An enrichment pathway analysis was performed in order to reveal among a set of predefined gene sets those sets that are significantly enriched with DE and DC genes, respectively. The p-values for the enrichment of these gene sets were evaluated by using the Compute Overlaps MsigDB tool based on Fisher’s exact test [21]. We analyzed gene sets corresponding to the biological processes, the molecular functions and the cellular components in the Gene Ontology collection and the gene sets of the canonical pathway collection (C2CP), including categories from the Reactome, KEGG and Biocarta databases retrieved from MsigDB [21]. The Compute Overlaps MsigDB tool was used also to identify the overrepresented transcription factor binding sites in the promoter regions and microRNA binding motifs in the 3’-UTR of the DE and DC genes. The lists of genes sharing a specific transcription factor binding site in their promoter regions and those of genes sharing a microRNA binding motif in their 3’-UTR were retrieved from MsigDB. The algorithms here described were implemented in the MATLAB programming language.

Acknowledgments

We thank Arturo Argentieri and Massimiliano Nitti for their valuable technical support. This work was partially supported by grants from Progetto FIRB - Fondo per gli Investimenti della Ricerca di Base (Register: RBAP11B2SX), Progetto di Ricerca Finalizzata 2009 (RF/2009-1471624) and FISM (Fondazione Italiana Sclerosi Multipla) code 2014/R/10.

Abbreviations

MS
Multiple Sclerosis
IFN
Interferon
HC
Healthy condition
DE
Differential expression
DC
Differentially connected
FDR
False discovery rate
DCA
Differential co-expression analysis
EAE
Transcription factor binding site
TFBS
Differential expression
CNS
Central nervous system
SNP
Single-nucleotide polymorphisms
GWAS
Genome-wide association study
HLA
Human leukocyte antigen

Supplementary Materials

Supplementary materials can be found at http://www.mdpi.com/1422-0067/17/ 6/936/s1: Table S1: DE genes in MS. List of DE genes with p-value 0.01 in at least two of the datasets relative to the comparison of MS patients vs. HCs. Table S2: DC genes in MS. List of DC genes with p-value 0.05 in at least two of the datasets relative to the comparison of MS patients vs. HCs. Table S3: DE genes in IFN treated patients. List of DE genes with p-value 0.01 in at least two of the datasets relative to the comparison of IFN treated vs. untreated MS patients. Table S4: DC genes in IFN treated patients. List of DC genes with a p-value 0.05 in at least two of the datasets relative to the comparison of IFN treated vs. untreated MS patients. Table S5: DE pathways in MS patients. List of canonical pathways, GO terms, transcription factor and microRNA binding motifs over-represented in the list of the DE genes in MS patients in at least one study. Table S6: DC pathways in MS patients. List of canonical pathways, GO terms, transcription factor and microRNA binding motifs over-represented in the list of the DC genes in MS patients in at least one study. Table S7: DE pathways in IFN-treated patients. List of canonical pathways, GO terms, transcription factor and microRNA binding motifs over-represented in the list of the DE genes in IFN-treated patients in at least one study. Table S8: DC pathways in IFN-treated patients. Supplementary Table 8: List of canonical pathways, GO terms, transcription factor and microRNA binding motifs over-represented in the list of the DC genes in IFN-treated patients in at least one study. MATLAB Code: MATLAB codes used for the analysis of differential connectivity.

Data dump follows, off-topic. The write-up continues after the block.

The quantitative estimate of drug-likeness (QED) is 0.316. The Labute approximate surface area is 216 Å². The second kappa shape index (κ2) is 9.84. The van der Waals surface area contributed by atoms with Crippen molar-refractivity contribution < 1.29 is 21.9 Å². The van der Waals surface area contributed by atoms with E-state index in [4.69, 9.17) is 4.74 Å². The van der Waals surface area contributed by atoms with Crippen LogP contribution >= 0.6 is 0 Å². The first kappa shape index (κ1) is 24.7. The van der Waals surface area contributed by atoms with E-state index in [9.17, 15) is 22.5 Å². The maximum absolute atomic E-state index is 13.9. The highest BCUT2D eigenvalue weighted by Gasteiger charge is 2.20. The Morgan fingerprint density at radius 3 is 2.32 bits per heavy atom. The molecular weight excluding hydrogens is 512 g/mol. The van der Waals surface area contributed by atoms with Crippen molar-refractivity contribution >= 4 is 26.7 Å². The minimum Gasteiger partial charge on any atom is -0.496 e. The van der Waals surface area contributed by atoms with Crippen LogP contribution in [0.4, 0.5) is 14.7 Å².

Author Contributions

Author Contributions

Teresa Maria Creanza, Maria Liguori and Nicola Ancona conceived and designed the study and wrote the manuscript. Teresa Maria Creanza and Nicola Ancona analyzed the data and contributed to the discussion on the statistical aspects of the results. Teresa Maria Creanza, Maria Liguori, Sabino Liuni and Nicoletta Nuzziello contributed to the discussion on the results from a biological point of view. All authors read and approved the final manuscript.

Conflicts of Interest

Conflicts of Interest

The authors declare no conflict of interest.